My son missed out TWO YEARS of school after the council failed to find him a place – he now doesn't have a single GCSE | The Sun

A MUM has been awarded compensation after her son with special needs missed out on two years of schooling and has no GCSEs.

Suffolk County Council (SCC) has been ordered by the Local Government and Social Care Ombudsman to pay Carrie Cook £2,350 and apologise after failing to educate her son who has mental health problems and Asperger’s.

Ms Cook, 42, from Martlesham, told the East Anglian Daily Times: “I think it should have been more.

“Without being greedy – he was out of school for two years and didn’t get any GCSEs so now he’s got the extra pressure of doing that alongside his course.

“The money is going to buy my son a laptop, a decent laptop he can use especially for his English.

“And the rest of it we’re going to put towards a nice holiday because it’s been a stressful time.”

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The money covers the period from December 2021 to July 2022.

In Ms Cook’s complaint she claimed the council had failed to provide full-time education from March 2020 and delayed reassessing his education health and care plan (EHCP).

However, the Ombudsman ruled there was no fault until January 2022.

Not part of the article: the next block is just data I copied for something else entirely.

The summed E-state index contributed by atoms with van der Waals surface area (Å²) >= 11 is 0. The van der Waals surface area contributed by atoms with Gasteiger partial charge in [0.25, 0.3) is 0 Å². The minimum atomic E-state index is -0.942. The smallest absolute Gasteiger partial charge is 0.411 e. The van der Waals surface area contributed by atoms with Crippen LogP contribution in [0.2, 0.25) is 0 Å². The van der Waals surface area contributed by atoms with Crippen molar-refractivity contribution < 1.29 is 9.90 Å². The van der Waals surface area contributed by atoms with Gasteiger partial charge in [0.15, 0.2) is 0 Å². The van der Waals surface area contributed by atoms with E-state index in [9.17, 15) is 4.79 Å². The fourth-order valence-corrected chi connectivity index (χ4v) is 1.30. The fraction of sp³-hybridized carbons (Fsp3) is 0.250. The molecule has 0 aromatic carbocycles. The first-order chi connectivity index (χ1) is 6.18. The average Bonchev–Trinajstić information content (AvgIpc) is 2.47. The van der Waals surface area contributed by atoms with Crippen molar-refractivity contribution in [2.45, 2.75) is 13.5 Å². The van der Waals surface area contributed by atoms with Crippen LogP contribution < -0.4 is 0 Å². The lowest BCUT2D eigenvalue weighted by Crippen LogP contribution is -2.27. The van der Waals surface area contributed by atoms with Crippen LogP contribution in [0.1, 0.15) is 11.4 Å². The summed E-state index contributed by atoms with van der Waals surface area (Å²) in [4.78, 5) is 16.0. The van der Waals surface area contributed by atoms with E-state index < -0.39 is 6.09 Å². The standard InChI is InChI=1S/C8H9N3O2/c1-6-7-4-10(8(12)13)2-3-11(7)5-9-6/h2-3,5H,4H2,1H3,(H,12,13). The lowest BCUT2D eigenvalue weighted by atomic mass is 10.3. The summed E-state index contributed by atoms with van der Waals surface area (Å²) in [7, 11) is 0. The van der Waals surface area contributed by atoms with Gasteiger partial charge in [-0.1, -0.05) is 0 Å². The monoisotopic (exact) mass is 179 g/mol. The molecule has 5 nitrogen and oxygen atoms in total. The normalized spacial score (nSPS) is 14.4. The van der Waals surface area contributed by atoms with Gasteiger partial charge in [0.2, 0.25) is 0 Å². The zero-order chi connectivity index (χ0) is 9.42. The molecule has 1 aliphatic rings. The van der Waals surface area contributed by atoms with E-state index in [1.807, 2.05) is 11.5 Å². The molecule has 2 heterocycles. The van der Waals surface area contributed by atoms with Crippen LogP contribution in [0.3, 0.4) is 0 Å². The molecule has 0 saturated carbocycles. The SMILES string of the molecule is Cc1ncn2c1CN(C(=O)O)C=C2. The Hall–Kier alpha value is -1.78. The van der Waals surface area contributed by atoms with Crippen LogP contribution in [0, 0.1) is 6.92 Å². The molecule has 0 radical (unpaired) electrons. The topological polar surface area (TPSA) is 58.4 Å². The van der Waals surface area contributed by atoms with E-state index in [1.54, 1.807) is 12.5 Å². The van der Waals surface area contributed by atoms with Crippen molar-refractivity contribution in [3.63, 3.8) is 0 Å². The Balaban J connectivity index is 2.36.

Previously, Ms Cook had said her son was absent from school between March 2020 and two weeks ago, when he started at college where he is said to be doing well.

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While he was absent, due to his mental health issues, he only received four hours a week of online tuition in maths and English.

He left high school with no GCSEs and is now having to study for those qualifications alongside his college curriculum.

During a review of his EHCP the council contacted two specialist schools but both were full and no places were available.

The SCC also came under criticism for taking 26 weeks to complete his EHCP when the legal limit is 20.

The council has a month to pay the compensation, write a letter of apology to Ms Cook, and send a reminder to officials that part-time education packages should be kept under review.

The Ombudsman ruled that the Covid pandemic during some of that period meant his education was no worse than his peers’, and through some of the rest a limited timetable had been agreed by the family, from the period from December 2021 onwards the student should have received more schooling than the council provided.

A spokesman for Suffolk County Council said: We accept the Ombudsman’s view that, in this case, there was a six-week delay in completing the reassessment process for an EHCP and that in the first half of this year, additional educational provision – on top of that already being provided – could, and should, have been offered.

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“The family will receive a full apology and we will of course take steps to prevent this happening again.”

In 2021, 14 families in Suffolk with special educational needs and disabilities children received a total of more than £32,000 in compensation, according to the news outlet.

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